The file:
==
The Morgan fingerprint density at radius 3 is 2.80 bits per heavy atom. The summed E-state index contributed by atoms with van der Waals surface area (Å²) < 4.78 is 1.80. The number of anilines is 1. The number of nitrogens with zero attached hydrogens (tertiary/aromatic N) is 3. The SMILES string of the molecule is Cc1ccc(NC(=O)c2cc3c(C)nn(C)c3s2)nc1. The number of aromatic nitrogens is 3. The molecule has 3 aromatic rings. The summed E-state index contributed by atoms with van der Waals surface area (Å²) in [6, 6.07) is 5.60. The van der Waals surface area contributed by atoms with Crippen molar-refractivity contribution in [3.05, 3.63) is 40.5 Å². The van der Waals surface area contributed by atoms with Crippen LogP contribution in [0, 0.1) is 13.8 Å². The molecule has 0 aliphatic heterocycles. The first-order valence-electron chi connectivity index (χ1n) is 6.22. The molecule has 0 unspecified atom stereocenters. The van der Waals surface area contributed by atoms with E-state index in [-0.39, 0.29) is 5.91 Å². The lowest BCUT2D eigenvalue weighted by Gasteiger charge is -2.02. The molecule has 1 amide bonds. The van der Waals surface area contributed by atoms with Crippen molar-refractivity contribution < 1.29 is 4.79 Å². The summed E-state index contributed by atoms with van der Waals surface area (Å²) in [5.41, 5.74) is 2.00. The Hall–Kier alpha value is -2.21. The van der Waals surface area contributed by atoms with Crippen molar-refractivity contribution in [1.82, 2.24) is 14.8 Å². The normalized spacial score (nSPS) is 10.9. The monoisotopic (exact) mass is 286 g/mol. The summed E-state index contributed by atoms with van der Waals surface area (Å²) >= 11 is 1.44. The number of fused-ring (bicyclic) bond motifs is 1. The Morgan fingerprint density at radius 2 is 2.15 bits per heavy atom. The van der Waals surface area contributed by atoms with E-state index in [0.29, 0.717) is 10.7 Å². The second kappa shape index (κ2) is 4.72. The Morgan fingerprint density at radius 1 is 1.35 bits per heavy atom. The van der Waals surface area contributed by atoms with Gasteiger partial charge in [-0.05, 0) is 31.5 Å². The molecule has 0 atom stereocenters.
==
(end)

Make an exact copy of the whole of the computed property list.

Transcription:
The Morgan fingerprint density at radius 3 is 2.80 bits per heavy atom. The summed E-state index contributed by atoms with van der Waals surface area (Å²) < 4.78 is 1.80. The number of anilines is 1. The number of nitrogens with zero attached hydrogens (tertiary/aromatic N) is 3. The SMILES string of the molecule is Cc1ccc(NC(=O)c2cc3c(C)nn(C)c3s2)nc1. The number of aromatic nitrogens is 3. The molecule has 3 aromatic rings. The summed E-state index contributed by atoms with van der Waals surface area (Å²) in [6, 6.07) is 5.60. The van der Waals surface area contributed by atoms with Crippen molar-refractivity contribution in [3.05, 3.63) is 40.5 Å². The van der Waals surface area contributed by atoms with Crippen LogP contribution in [0, 0.1) is 13.8 Å². The molecule has 0 aliphatic heterocycles. The first-order valence-electron chi connectivity index (χ1n) is 6.22. The molecule has 0 unspecified atom stereocenters. The van der Waals surface area contributed by atoms with E-state index in [-0.39, 0.29) is 5.91 Å². The lowest BCUT2D eigenvalue weighted by Gasteiger charge is -2.02. The molecule has 1 amide bonds. The van der Waals surface area contributed by atoms with Crippen molar-refractivity contribution < 1.29 is 4.79 Å². The summed E-state index contributed by atoms with van der Waals surface area (Å²) in [5.41, 5.74) is 2.00. The Hall–Kier alpha value is -2.21. The van der Waals surface area contributed by atoms with Crippen molar-refractivity contribution in [1.82, 2.24) is 14.8 Å². The normalized spacial score (nSPS) is 10.9. The monoisotopic (exact) mass is 286 g/mol. The summed E-state index contributed by atoms with van der Waals surface area (Å²) >= 11 is 1.44. The number of fused-ring (bicyclic) bond motifs is 1. The Morgan fingerprint density at radius 2 is 2.15 bits per heavy atom. The van der Waals surface area contributed by atoms with E-state index in [0.29, 0.717) is 10.7 Å². The second kappa shape index (κ2) is 4.72. The Morgan fingerprint density at radius 1 is 1.35 bits per heavy atom. The van der Waals surface area contributed by atoms with Gasteiger partial charge in [-0.05, 0) is 31.5 Å². The molecule has 0 atom stereocenters.